Dangerous crossings

In the same way that a person manifests an allergic reaction with foods that he knows and once tasted, he is also capable of experiencing it with other unknown substances. Sensitive to latex and avocado? Upset with peanuts and beans? These are some of the typical issues that health specialists face daily when evaluating patients with a history or signs of food allergies.

According to an article published in the Journal of Allergy and Clinical Immunology in 2021, the diagnosis and treatment of these diseases are made difficult by the large number of common allergens that are present both in the food we eat and in the environment that surrounds us. surrounds. And it is that, certainly, the more similar these elements are, the greater the probability that our immune system will be confused and sometimes react indistinctly, whatever the factor.

Milk, pollens, fruits, legumes, vegetables or natural resins such as latex are examples of the agents that trigger the phenomenon of reactivity or cross-allergy. This peculiar type of allergic reaction normally occurs with families of plant-based proteins, with the pollen-fruit syndrome being the most characteristic case. As its name indicates, cross-reactivity occurs when some of the substances contained in pollen and in certain fruits (also including vegetables and nuts) are recognized by our immune system as the same factor. For this reason, individuals sensitized to pollen can develop allergies to different foods.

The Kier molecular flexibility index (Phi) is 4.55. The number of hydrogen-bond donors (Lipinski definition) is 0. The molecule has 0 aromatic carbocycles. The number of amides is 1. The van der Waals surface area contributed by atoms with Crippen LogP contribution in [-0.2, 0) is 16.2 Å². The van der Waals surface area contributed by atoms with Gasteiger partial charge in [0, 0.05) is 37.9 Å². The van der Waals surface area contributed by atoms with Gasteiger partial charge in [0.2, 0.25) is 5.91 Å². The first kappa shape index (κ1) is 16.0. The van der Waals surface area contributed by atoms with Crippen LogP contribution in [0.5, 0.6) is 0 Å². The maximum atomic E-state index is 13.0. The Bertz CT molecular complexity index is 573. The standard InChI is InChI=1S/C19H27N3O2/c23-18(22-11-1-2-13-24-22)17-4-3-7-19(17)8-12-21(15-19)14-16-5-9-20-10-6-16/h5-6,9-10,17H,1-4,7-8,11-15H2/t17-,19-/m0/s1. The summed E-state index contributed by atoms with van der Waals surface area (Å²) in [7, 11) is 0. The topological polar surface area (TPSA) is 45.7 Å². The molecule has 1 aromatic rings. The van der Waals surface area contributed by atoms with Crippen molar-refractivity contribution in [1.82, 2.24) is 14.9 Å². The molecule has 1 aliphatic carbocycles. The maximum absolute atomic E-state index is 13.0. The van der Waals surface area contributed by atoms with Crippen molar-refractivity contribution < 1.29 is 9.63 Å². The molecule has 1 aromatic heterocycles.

Also read: Respiratory Allergies, Asthma and Rhinitis Increase Due to Climate Change

In short, there are several natural patterns of cross-reactivity found in clinical practice. In this regard, an article in Nutrients magazine from last year highlights that sensitization to multiple substances is highly prevalent in allergic patients. And although he notes that this incidence depends on the population under study, he also highlights that individuals tend to acquire new sources of sensitivity as the years go by.

In this regard, the WAO clarifies that widespread sensitization to various foods does not necessarily mean their clinical expression. Allergy is a complex biological response that not only involves the recognition of a given substance, but also the display of a set of signals that progress into symptoms after exposure . From what has been said above, it is understood that a patient with positive results for sensitization to certain foods can tolerate them without any inconvenience.

In any case, it is essential to be attentive to any indication or sign of discomfort when we eat (hives on the skin, inflammation, weakness, difficulty breathing) and when in doubt, see a specialist for a proper diagnosis. There are several methods of evaluating food allergy, including skin tests, clinical tests and oral challenges , and according to the WAO, more than one is needed to reach an accurate diagnosis and guide the best treatment. In the absence of a definitive cure, a personalized diet and tailored medication, if appropriate, are key elements to keep the allergy under control and enjoy a full life.